A Tireless Journey

We broke camp at Cedars in record time – just under 1 hour. Of course, a large part of that success was due to our Saturday evening prep work of putting the screen tent away, lowering the awning, and cleaning off all the chairs. We might have made it out even sooner but for some reason we had problems reattaching the sway bar.

Our total distance traveled this time was 46 miles (baby steps, remember). It took us almost 2 hours but here’s why:

Almost immediately after we stopped to check the air in the tires, I felt like something was off with the camper. I stopped midway to check all of the connections and tires again. Nothing seemed to be wrong so we got back on the road. Shortly thereafter, we ran into a torrential downpour- the kind of downpour that makes you wish you were floating along in an ark instead of towing a trailer. I don’t do well in the driving rain on a normal day, but hauling Scotty down a narrow rutted highway when you can’t see anything in front of you and every turn of the tires brings a reverse waterfall up the side of the car…yeah, I REALLY didn’t do well in that. That’s my opinion. Angie says that I did great. We managed to make it out alive, so I suppose I did do okay – though my hands and feet didn’t stop trembling for miles.

The trailer continued to seem off but we plodded along to the Nashville North KOA – our excitement for the free wi-fi propelling us along. I hopped out to check in while Angie stayed in the truck. When I came back out, beaming with joy because we’d gotten an even bigger discount, she had one of those looks on her face – the same look she had when we realized the ceiling was leaking.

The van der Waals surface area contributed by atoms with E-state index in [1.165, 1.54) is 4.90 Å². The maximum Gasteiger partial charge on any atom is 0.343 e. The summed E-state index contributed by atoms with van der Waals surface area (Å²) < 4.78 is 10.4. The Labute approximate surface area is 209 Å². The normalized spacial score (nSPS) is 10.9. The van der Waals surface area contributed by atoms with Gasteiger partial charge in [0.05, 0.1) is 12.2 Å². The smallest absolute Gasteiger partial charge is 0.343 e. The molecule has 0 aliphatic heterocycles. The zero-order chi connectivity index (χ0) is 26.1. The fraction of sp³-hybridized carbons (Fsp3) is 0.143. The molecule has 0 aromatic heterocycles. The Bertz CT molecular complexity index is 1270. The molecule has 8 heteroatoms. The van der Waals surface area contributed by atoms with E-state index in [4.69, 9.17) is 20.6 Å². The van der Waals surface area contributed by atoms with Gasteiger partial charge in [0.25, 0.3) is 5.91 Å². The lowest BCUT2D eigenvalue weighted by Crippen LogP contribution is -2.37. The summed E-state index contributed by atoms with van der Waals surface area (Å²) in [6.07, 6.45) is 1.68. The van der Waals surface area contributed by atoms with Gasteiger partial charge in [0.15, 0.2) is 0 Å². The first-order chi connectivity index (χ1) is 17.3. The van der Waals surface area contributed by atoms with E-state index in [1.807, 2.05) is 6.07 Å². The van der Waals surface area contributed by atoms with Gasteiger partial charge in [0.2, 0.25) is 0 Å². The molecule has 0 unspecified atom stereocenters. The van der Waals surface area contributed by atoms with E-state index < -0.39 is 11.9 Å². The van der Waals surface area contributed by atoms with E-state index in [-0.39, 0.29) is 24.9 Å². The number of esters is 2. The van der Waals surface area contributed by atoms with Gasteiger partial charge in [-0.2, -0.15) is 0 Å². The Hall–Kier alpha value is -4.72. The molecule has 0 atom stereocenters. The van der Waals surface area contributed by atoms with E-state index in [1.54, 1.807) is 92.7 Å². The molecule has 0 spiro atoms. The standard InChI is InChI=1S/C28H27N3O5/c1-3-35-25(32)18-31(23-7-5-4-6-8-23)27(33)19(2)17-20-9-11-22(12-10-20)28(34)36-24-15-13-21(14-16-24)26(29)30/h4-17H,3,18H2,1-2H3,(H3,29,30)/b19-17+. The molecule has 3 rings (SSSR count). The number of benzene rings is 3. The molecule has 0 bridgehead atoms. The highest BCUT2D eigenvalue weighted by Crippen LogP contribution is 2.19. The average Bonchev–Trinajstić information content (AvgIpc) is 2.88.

“You’re not going to want to hear this,” she said. “But we have a flat tire.”

“But…I…we…Jesus Christ!” was about all I could manage to say.

Our "pancake tire". Yes, that's one really rusty hub. Another project on our list.
Our “pancake tire”. Yes, that’s one really rusty hub. Another project on our list.

I looked on the passenger side of Scotty and sure enough, the tire that had given me an error reading on Speedway’s digital air pump that morning was as flat as a pancake and the hubcap was missing.

“Well, we’ll just have to see if we can make it to our site,” I said.

Site #11 is wedged between a Kamping Kabin and another pull-through space. All three fit in about the same amount of space as the one space we occupied at Cedars. Tight is an understatement! When we were able to put out our awning, it nearly touched the roof of the Kabin.

But back to the tire…

We pulled in to the site with our hookups on the same side as the box. Seemed logical to do it that way, but in reality that made us face the front door of the neighboring pop-up (and obviously didn’t sit well with the KOA staff, since they asked us if we’d mind turning around). Turn around mind you, with a pancake for a tire! But we did.

Our mechanic reminded me of Clay Morrow from SOA.
Our mechanic reminded me of Clay Morrow from SOA.

By this time we were so exhausted that I did the only thing I could think to do. I called a 24 hour mobile RV service to change the tire. It took him less than 15 minutes to arrive and cost us $45 (but he also double checked my DIY work on the water heater).

With the spare in place, we had to hook back up to the truck and level the trailer. The day that started off so well at 9 AM officially came to a close at 6:30 PM, when we were finally set up, showered, and able to venture off in search of dinner.

2 thoughts on “A Tireless Journey

  1. We’ve had those kind of days! Ours was an axle issue. We remember that KOA as being tight quarters. We pulled a trailer through a tropical storm one summer too. I think both our knuckles we white for miles after too! And we loved watching SOA. We had a lot of fun reminiscing about our similar adventure! You will laugh about this some day!

    Liked by 1 person

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